The ACLU of Michigan recognized by the Chaldean Chamber
By Ashourina Slewo
When hundred of Iraqi nationals throughout metro Detroit were rounded up in raids carried out by Immigration and Customs Enforcement (ICE) in June of last year, the American Civil Liberties Union of Michigan (ACLU) did not hesitate to step in. Immediately following the raids, the ACLU filed a class action lawsuit, arguing that not only those being targeted by ICE should have the right to petition for asylum.
It is for this massive effort that the ACLU has been chosen by the Chaldean American Chamber of Commerce to be honored as this year’s Humanitarian of the Year. The ACLU will be honored at the chamber’s 15th Annual Awards Dinner on April 13.
“The [Chaldean Community] Foundation has been fantastic,” said Margo Schlanger, a law professor at the University of Michigan and one of the lead litigators in the Hamama V. Adducci suit. “Working on this case has been such a privilege. It’s a community that had a really particular need and I’ve been really happy to help meet that need and then it’s a community that has really embraced us and that’s been lovely to be a part of.”
Ultimately, United States District Judge Mark Goldsmith issued a preliminary injunction in July, stopping the deportations, buying those with orders of removal extra time. In what initially only included 114 Iraqi nationals from Michigan, now includes more than 1,000 across the nation. “This is a case that goes way beyond Michigan, it is a nationwide issue,” said Miriam Aukerman, Senior Staff attorney at the ACLU.
“It was a crisis,” said Aukerman. “I think that the idea you can round people up, send them to their death without any kind of due process, send them to a country where they face persecution, torture or death is appalling.”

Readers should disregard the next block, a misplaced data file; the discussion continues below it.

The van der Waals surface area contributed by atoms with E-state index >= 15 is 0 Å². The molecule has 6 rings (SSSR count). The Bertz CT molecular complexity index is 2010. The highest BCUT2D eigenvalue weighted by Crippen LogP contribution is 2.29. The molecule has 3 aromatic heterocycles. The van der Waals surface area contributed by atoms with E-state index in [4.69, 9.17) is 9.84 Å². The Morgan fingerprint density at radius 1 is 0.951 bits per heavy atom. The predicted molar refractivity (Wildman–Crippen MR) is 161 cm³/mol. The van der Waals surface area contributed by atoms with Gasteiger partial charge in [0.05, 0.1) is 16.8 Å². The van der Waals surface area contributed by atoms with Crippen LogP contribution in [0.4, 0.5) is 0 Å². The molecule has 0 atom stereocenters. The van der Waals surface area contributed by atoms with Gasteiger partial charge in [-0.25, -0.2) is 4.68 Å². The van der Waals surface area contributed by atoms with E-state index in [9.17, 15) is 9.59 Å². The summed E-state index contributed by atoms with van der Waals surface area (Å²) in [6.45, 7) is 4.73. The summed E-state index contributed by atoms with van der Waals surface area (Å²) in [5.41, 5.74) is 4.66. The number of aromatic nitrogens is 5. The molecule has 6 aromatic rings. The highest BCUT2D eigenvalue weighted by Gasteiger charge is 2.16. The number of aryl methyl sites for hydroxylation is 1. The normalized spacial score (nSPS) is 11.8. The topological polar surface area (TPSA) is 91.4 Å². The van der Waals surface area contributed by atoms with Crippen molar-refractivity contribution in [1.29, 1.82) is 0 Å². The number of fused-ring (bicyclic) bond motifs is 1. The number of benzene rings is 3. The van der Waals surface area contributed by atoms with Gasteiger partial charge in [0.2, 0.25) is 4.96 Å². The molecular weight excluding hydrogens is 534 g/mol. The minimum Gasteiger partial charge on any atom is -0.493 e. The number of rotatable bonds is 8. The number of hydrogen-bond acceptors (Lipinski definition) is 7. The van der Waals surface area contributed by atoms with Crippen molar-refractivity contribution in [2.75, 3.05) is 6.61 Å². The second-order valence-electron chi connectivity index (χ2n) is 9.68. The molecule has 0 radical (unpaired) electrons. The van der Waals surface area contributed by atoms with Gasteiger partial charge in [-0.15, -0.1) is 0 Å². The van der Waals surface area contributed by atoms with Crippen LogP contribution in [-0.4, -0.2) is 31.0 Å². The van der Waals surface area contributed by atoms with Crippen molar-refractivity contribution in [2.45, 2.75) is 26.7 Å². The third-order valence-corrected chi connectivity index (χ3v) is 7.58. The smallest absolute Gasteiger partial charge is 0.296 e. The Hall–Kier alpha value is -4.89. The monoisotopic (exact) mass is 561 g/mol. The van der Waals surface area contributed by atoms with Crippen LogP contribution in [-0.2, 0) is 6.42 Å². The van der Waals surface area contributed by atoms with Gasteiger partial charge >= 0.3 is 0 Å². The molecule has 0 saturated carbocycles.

Since June, the ACLU has not only been successful in buying time for those being targeted by ICE but has made efforts to end the prolonged detainment of those who were picked up last year. On January 2, Goldsmith issued a decision that stated those detained for six months or more, had the right to a bond hearing.
According to Schlanger, however, the ACLU and participating litigators did not anticipate such a long and arduous fight for basic rights. “We never thought it would take this long,” she explained.
“We didn’t realize how long it would take to resolve everybody’s cases,” she said. “What that means is that we didn’t contemplate that they would be in detention so very long and so we never thought about the fact that once they were in detention a long time that we’d be faced with the need to try to get them out. We didn’t know that issue [of prolonged detainment] would arise when we started.”
Now, though, most detainees have had their bond hearings, as the hearings began as soon as January 19, with several of them being granted bond.
While this order to grant bond hearings was a major step forward for the Iraqi nationals, there were several issues that arose in the courtroom during the bond proceedings. The ACLU and their co-counsel addressed these issues before Goldsmith on March 7.
According to Aukerman, another issue being addressed is the lack of transparency the ACLU has faced on the government’s part.
“The fact that we’re always operating with our hands tied behind our backs because we don’t have access to the same information that the government does,” said Aukerman. “It makes it very challenging and we just have to be nimbler and fight harder. The difference is that we really care about this. We are not fighting for an abstract principle; I’m not sure what the government lawyers would say they’re fighting for.”
As these issues continue to be addressed, Schlanger stresses how important it is for everyone with an order of removal, regardless of whether or not they were released on bond, to continue fighting their individual immigration cases.
“They need to keep fighting their immigration cases,” explained Schlanger. “For some of them, their immigration cases are still not reopened yet, so some of them need to fight to get their cases reopened and for those who have gotten their cases reopened, they need to keeping fighting to win relief in their immigration cases.”
If they stop or give up or they lose they are again at risk for detention and deportation and so they really need to fight their immigration cases
With actual lives hanging in the balance, this deportation crisis has proven to be a large issue, impacting more than just Michigan’s Chaldean community. “It’s unlike anything that I’ve ever been involved in,” explained Aukerman. “It is a massive undertaking, but it could not be a more important undertaking just because of the tremendous stakes.”